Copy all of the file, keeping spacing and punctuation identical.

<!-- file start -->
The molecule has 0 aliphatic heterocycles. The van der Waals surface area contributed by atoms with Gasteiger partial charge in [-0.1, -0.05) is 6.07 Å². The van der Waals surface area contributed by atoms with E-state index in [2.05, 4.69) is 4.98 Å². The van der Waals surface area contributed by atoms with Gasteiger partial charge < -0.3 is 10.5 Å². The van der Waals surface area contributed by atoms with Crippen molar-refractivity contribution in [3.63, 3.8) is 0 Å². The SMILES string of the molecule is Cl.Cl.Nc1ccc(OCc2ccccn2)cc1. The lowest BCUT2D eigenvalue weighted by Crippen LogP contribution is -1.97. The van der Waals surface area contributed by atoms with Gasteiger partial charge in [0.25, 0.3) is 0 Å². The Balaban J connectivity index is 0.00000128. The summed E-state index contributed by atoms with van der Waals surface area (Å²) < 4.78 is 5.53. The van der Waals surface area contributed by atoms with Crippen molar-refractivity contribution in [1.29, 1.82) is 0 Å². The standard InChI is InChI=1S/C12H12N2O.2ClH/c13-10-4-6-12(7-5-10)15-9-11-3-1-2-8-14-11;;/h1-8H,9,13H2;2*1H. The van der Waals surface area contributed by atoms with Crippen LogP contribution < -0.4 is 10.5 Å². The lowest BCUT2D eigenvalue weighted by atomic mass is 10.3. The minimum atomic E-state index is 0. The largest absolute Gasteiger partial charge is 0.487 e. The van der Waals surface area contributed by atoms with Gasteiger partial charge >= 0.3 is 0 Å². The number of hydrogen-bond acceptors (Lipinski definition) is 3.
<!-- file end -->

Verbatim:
The molecule has 0 aliphatic heterocycles. The van der Waals surface area contributed by atoms with Gasteiger partial charge in [-0.1, -0.05) is 6.07 Å². The van der Waals surface area contributed by atoms with E-state index in [2.05, 4.69) is 4.98 Å². The van der Waals surface area contributed by atoms with Gasteiger partial charge < -0.3 is 10.5 Å². The van der Waals surface area contributed by atoms with Crippen molar-refractivity contribution in [3.63, 3.8) is 0 Å². The SMILES string of the molecule is Cl.Cl.Nc1ccc(OCc2ccccn2)cc1. The lowest BCUT2D eigenvalue weighted by Crippen LogP contribution is -1.97. The van der Waals surface area contributed by atoms with Gasteiger partial charge in [0.25, 0.3) is 0 Å². The Balaban J connectivity index is 0.00000128. The summed E-state index contributed by atoms with van der Waals surface area (Å²) < 4.78 is 5.53. The van der Waals surface area contributed by atoms with Crippen molar-refractivity contribution in [1.29, 1.82) is 0 Å². The standard InChI is InChI=1S/C12H12N2O.2ClH/c13-10-4-6-12(7-5-10)15-9-11-3-1-2-8-14-11;;/h1-8H,9,13H2;2*1H. The van der Waals surface area contributed by atoms with Crippen LogP contribution < -0.4 is 10.5 Å². The lowest BCUT2D eigenvalue weighted by atomic mass is 10.3. The minimum atomic E-state index is 0. The largest absolute Gasteiger partial charge is 0.487 e. The van der Waals surface area contributed by atoms with Gasteiger partial charge >= 0.3 is 0 Å². The number of hydrogen-bond acceptors (Lipinski definition) is 3.